Since it’s Valentine’s Day, what with it being the day of spreading love around, we at NoDPad have decided to hold a special Valentine’s contest for all of you! In this contest, you can win promo codes to great games such as Trenches, Hook Champ, Comet Racer, Bowman Legends, Silent Swords, Bombardier’s Guild, and more.

But wait! You can even win a demo build to UNRELEASED games like the Chillingo-published Pro Zombie Soccer! See? We do love our readers! You do have to give us some love back though. Here are the rules for the contest.

1. Follow @NoDPad on Twitter.

2. Tweet “Follow @NoDPad – help them get 1,000 followers and win promo codes, games, and unreleased demos!”

3. We’ll contact you via Twitter if you’ve won.

It’s that simple! Just follow us on Twitter, and we’ll choose around 50-100 lucky winners of promo codes, demo builds, and our smattering of Valentine’s day love. This contest will run for a week.

In addition, if we get to 1,000 followers we’ll make it a habit of holding weekly contests.

Good luck, and have fun! Happy Valentine’s Day!

Metal Wars Review: Creaky Joints and Rusty Weapons

I’ve played my fair share of mecha and robot fighting games, but not many of them have stacked up very well on the iPhone and iPod Touch. However, Metal Wars by Goorusoft was released some time ago, and it was another arena fighting robot game – except it wasn’t in top down view, it was in 3D. This alone intrigued me to no end, and I wondered what the gameplay would be like. After trying it out for some time, I found it to be just another run-of-the-mill dual-stick shooter.


Customization: You can unlock new weapons and mech parts after almost every battle, and getting the newer ones is always a fun experience. What’s more, you can choose from three different paint jobs for your mech (if you’re willing to pay a paltry five gold). The different themes are snowy, sand camouflauge, and red. This level of customization isn’t deep, but its adequate enough for players to enjoy themselves.

Graphics: The 3D graphics are great. Everything from the models to the weapons are nicely done, and the effects aren’t bad either. If you’re looking for solid graphics, this game has it. Though it can’t be classified as great, Metal Wars has some pretty good graphics.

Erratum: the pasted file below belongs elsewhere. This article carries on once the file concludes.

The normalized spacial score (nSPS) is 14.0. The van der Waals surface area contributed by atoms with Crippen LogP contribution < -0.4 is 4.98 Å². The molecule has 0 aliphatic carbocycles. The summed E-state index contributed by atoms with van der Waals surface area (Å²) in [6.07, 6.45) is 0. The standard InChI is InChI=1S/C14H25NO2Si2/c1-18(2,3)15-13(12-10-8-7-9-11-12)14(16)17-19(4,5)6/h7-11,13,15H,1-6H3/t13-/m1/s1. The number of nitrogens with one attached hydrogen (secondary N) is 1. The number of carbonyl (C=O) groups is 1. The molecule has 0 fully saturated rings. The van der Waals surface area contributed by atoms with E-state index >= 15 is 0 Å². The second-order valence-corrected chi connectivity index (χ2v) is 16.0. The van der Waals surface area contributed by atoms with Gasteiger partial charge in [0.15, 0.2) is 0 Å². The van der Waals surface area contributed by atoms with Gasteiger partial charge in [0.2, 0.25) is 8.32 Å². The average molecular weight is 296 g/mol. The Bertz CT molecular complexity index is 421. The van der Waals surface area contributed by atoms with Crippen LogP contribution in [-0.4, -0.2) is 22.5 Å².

Fights: The duke-outs are pretty enjoyable – they’re genuinely fun and the special effects are well done. The gameplay is rock-solid, and the amount of equipment you can unlock is adequate. All in all, the fights in the game are pretty solid, especially since you can order a second robot to join the fray with you and tell them to “Hold,” “Attack,” or “Follow.” Using your pal as cannon fodder is always good, but you get a bonus reward at the end of each stage if he’s still alive, so the game requires skill and strategy.


Arenas: The arenas are bland, drab, and all there isn’t much variation, since the arena seems to change only every ten stages or so. Some environmental factors and decorations would be much appreciated, since everything looks so blocky and boring.

Weapons: The weapons are all pretty much the same in terms of damage, and it seems that only the fire rate and visual effects are different. I do about the same amount of damage shooting for ten seconds with the missile launcher and shooting for ten seconds with the most basic weapon. A customization factor is present, but since the weapons are all basically the same, it boils down to different robot parts and different skins, which is not adequate enough for me to play the game for more than a few minutes at a time.

Metal Wars is a good mecha brawler, but don’t expect anything new or revolutionary. I had a fun time with it, but in the end it just didn’t have the content, flexibility, or uniqueness for it to be an outstanding game. Right now, it’s just average. Hopefully, in the future it’ll get better, but as of now it’ll only be fun for a niche audience – hardcore robot and mecha fighting fans.

Metal Wars was developed by Goorusoft, and I played through version 1.15 of the game on my iPod Touch 2G (OS 3.1.2).  The current price point of the game is $1.99.